Serious Christians have to struggle continually against the temptation to view “merit” uncritically. To begin with, any gifts that you have are just that — gifts. Your ability to score 800 on the math section of the SAT is something for which you can personally take no credit whatever. It’s like a pretty face or perfect pitch: it’s very nice to have, but it’s God’s sovereign choice, not your sublime inner nature, that is responsible for this. And of course, he doesn’t give his gifts without a purpose.
And guess what: the reason God made you smart wasn’t to make you rich and to make you special and to allow you to swank around in the White House or at Davos. He made you smart so that you could serve — and the people he wants you to serve are exactly all those people you feel so arrogantly superior to. At the end of the day, they aren’t going to be judged on how much they deferred to you, respected you, and handed over to you all those rewards you felt you deserved. God isn’t particularly interested in what the Paul Krugmans of this world think though he wants us all to do our best to get things right; he’s interested in how much Paul Krugman and the rest of us loved and sought to serve one another.
You are going to be judged on how much you did for the “ordinary folks.” Were those Downs’ syndrome kids any better off because of the way you used your mathematical and reasoning gifts? Were the poor better fed and better housed because of the use you made of the talents God trusted to your care? Did you use your power and the freedom that came with it to help others live freer and more dignified lives, or did you parade your superiority around like a pompous and egotistical ass, oppressing and alienating the world when you should have been enlightening it?Folks, what he's talking about here is humility.
And while I don't begrudge Mead for seeing it Christian terms, I disagree that it's necessarily experienced as the result of a religious outlook. It should be the result of a thinking, contemplative outlook, one that atheists, agnostics (like myself), and religious people of all stripes can share in.
One doesn't have to be Christian to realize that one's life is shaped by factors beyond our control. Where we're born--what country, what region of a country,the particular wealth and education of our parents, even the genes they pass on to us--none of these things are in our individual control, but all can make a significant difference in our lifetime prospects. When all those factors align favorably, they're the foundation upon which hard work can be used to create a stunning success, or offer a safety net that allows the taking of risks. Sometimes, they're even enough to guarantee a comfortable life without any hard work or risk-taking.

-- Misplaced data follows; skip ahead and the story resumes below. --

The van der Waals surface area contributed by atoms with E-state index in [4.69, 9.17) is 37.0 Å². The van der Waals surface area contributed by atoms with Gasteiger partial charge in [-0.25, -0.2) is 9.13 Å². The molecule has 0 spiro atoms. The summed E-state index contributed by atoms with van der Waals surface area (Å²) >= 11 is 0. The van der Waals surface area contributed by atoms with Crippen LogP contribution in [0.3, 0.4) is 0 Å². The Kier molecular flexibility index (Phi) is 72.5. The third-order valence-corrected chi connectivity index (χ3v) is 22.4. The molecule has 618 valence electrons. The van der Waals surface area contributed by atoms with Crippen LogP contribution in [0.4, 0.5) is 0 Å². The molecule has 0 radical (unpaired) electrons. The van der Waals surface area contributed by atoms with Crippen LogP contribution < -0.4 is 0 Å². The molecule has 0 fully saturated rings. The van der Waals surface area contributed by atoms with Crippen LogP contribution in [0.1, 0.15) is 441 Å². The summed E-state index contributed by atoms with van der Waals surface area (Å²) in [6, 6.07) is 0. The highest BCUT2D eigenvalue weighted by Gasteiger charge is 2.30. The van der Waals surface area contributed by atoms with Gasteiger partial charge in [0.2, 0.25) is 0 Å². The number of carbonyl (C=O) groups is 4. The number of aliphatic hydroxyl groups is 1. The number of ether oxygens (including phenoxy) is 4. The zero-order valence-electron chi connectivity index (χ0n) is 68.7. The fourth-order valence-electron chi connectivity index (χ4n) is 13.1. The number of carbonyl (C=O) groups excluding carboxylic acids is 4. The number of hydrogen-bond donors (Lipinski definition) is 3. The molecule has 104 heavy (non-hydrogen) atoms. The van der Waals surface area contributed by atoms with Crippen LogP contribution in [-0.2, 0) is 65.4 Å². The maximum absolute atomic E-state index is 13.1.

From a non-religious viewpoint, then, all of that stuff is a crapshoot. For those of us who have attained any measure of success, that knowledge can and should be humbling, something that causes one to look around at one's fellow humans and resolve to do better--and yes, maybe even to serve them.
Mead is correct, I think, in that our society currently train people to believe that what what they've attained, they've attained almost solely through their own efforts. He lays this at the feet of non-religious "progressive meritocrats," but that's (at the very least) an incomplete answer. The enduring faddishness of Ayn Rand-style "I Am The Master of My Destiny, And All You Puny Pukes Merely Hold Me Down" thinking hasn't restricted itself to Objectivists and their God-denying ilk; it's spread more broadly into the half of the country that thinks of itself conservative, to a great many self-professed Christians who seem, these days, to think that to give a man a fish and to teach a man to fish are both contemptible acts.
So what we need is a revival of humility, I think; if religiosity is a necessary component for some people to achieve that, good for them, but I don't see that as necessary overall. And we need to find a way to help people think about "public service" in such a way that the term doesn't drip with irony when heard by the great mass of Americans. The basis for all of this is recognizing the fragility of our good fortune, seeing it (at least partly) as a blessing instead of a boast. Even if they might squirm at the term "blessing," there's no reason atheists and agnostics shouldn't help lead that project.